I was recently working on some uClinux-based devices and needed to disassemble some of the binaries in the firmware. Unfortunately, IDA doesn’t have a loader for the bFLT file format used by uClinux:
No bFLT Loader
Fortunately, I was able to find a bFLT loader over at rockbox.org. Unfortunately this bFLT loader doesn’t process the relocation or global offset tables, which means that string and data cross-references aren’t properly resolved in the disassembled code:
Rockbox bFLT Loader
Fortunately, writing our own IDA loader (especially for a simple file format like bFLT) is pretty easy. Let’s start by taking a look at the layout of a bFLT file.
As some of you are aware, we’ve been working on creating an embedded systems hacking course. We’ve been busy lately putting together a few invitation-only classes and have gotten some great feedback from our students.
The two day beginner’s course is designed to introduce students to hardware and firmware analysis, reverse engineering tools, and embedded vulnerability discovery and exploitation. It all culminates with students finding 0-days in an actual embedded system and popping some remote root shells!
The classes have been a blast, and will be open to public registration once we find a proper venue. Until then, here’s a few pictures from our first ever class. Thanks to all the
guinea pigs students that attended!
Discussing Hardware and Chip Identification
Demonstrating correct soldering technique while waving the soldering iron dangerously close to my face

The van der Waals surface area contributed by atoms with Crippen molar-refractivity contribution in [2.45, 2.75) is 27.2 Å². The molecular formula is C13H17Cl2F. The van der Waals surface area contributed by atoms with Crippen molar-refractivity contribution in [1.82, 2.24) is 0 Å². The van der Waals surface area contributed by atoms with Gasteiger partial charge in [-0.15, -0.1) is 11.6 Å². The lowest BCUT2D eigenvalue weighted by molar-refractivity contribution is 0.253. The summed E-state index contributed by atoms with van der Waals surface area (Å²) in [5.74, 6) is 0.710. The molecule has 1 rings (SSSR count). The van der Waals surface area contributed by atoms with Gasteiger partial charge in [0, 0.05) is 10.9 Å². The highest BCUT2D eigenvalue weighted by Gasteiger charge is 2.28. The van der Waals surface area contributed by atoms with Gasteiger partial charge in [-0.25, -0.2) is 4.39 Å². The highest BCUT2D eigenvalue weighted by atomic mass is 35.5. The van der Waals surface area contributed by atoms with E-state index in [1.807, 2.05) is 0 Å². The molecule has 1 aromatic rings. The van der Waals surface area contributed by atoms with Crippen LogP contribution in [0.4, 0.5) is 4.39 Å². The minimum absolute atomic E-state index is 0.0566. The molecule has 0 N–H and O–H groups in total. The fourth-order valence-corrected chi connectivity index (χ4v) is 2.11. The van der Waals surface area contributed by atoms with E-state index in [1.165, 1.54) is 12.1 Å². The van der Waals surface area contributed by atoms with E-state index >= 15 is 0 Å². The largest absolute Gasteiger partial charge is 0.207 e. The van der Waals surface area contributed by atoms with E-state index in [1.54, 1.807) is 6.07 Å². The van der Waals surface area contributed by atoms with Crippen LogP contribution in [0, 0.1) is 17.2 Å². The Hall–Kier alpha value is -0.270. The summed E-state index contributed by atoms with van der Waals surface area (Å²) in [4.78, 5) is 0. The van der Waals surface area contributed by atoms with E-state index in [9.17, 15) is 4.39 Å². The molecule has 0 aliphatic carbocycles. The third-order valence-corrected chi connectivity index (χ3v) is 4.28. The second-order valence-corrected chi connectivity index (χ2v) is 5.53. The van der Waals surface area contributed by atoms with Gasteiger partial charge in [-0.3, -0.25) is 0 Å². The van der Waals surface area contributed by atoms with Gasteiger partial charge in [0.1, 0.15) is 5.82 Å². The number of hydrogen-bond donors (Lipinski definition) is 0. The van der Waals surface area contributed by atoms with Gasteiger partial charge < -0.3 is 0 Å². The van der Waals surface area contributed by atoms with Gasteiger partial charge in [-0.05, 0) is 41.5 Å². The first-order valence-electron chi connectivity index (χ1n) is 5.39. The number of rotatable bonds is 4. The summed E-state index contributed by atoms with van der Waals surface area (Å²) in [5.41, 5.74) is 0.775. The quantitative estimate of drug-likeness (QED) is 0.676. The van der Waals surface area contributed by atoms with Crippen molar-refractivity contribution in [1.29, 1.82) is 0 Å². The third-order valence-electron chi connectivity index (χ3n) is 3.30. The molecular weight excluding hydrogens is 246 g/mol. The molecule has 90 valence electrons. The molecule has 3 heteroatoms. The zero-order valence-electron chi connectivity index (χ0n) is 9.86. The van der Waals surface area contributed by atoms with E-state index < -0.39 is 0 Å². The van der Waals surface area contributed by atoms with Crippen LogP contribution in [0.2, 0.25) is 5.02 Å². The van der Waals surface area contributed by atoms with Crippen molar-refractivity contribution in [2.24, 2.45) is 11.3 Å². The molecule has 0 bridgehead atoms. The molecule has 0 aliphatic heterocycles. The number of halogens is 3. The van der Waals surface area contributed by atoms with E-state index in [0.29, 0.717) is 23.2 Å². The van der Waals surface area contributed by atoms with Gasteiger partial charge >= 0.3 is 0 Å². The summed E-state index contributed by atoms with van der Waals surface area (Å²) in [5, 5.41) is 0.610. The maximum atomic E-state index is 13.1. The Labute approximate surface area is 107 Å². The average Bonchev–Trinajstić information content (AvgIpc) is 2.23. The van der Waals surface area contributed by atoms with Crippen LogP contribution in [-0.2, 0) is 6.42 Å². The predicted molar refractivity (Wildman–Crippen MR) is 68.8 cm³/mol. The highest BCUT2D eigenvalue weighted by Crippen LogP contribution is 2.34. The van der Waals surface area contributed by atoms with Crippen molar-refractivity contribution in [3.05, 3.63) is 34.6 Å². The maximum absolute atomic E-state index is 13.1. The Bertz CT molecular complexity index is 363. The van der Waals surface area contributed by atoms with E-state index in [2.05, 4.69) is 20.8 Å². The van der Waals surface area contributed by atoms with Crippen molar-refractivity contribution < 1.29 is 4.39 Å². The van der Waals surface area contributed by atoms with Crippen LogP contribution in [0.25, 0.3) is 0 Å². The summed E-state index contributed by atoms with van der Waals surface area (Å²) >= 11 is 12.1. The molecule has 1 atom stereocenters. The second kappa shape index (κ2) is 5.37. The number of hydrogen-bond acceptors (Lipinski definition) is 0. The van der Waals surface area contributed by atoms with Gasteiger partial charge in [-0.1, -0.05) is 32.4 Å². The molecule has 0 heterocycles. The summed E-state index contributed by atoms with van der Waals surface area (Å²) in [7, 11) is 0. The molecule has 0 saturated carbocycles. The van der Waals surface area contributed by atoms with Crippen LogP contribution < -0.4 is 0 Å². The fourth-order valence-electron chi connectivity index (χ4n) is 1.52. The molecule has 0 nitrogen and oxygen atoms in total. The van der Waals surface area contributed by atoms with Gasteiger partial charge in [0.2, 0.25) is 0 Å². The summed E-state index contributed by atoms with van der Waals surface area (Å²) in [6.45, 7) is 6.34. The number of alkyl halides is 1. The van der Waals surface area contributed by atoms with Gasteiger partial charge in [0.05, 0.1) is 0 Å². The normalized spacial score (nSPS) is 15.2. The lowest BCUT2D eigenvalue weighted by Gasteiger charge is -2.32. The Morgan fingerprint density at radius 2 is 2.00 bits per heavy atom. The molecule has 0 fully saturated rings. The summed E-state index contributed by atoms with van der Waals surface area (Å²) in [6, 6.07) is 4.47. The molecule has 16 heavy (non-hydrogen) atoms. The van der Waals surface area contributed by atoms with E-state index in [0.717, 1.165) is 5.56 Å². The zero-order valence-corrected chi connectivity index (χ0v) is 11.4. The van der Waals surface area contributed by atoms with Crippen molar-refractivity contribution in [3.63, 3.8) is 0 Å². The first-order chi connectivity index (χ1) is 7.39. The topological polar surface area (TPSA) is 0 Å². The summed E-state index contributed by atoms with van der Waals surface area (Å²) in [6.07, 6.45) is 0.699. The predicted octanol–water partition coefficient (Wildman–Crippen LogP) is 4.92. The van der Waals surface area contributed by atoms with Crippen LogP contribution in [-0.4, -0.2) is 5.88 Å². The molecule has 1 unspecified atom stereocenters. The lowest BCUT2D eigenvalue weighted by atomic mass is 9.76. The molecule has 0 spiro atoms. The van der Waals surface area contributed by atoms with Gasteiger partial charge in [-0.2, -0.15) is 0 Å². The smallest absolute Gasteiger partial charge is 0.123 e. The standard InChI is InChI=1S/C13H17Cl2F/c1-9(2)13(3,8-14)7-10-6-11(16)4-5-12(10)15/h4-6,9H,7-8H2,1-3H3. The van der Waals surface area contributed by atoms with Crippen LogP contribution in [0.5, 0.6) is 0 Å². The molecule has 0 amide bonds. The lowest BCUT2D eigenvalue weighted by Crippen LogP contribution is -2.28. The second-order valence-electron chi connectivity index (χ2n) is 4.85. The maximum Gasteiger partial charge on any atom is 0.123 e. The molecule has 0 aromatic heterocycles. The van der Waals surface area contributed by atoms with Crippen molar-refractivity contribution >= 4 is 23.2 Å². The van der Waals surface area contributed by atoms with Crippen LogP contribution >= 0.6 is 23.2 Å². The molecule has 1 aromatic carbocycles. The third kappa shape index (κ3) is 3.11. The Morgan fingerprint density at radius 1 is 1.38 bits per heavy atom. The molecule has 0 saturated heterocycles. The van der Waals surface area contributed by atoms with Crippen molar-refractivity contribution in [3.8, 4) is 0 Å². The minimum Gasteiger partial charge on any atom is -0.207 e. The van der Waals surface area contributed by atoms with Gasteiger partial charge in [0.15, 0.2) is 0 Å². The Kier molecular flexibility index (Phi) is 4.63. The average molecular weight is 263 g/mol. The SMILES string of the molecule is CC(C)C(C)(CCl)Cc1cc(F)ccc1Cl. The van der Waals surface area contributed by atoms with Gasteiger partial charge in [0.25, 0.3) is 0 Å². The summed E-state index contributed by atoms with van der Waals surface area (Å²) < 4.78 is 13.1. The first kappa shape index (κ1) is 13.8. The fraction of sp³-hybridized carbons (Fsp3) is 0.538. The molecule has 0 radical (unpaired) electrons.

Students soldering on UART headers
Students finding 0-days and popping shells
The open, unattended ATM machine at the coffee shop across the street
Being able to emulate embedded applications in Qemu is incredibly useful, but not without pitfalls. Probably the most common issue that I’ve run into are binaries that try to read configuration data from NVRAM; since the binary is running in Qemu and not on the target device, there is obviously no NVRAM to read from.
Embedded applications typically interface with NVRAM through a shared library. The library in turn interfaces with the MTD partition that contains the device’s current configuration settings. Many programs will fail to run properly without the NVRAM configuration data, requiring us to intercept the NVRAM library calls and return valid data in order to properly execute the application in Qemu.
Here’s a Web server extracted from a firmware update image that refuses to start under Qemu:
It looks like httpd can’t start because it doesn’t know what IP address to bind to. The IP can’t be set via a command line argument, so it must be getting this data from somewhere else. Let’s fire up IDA and get cracking!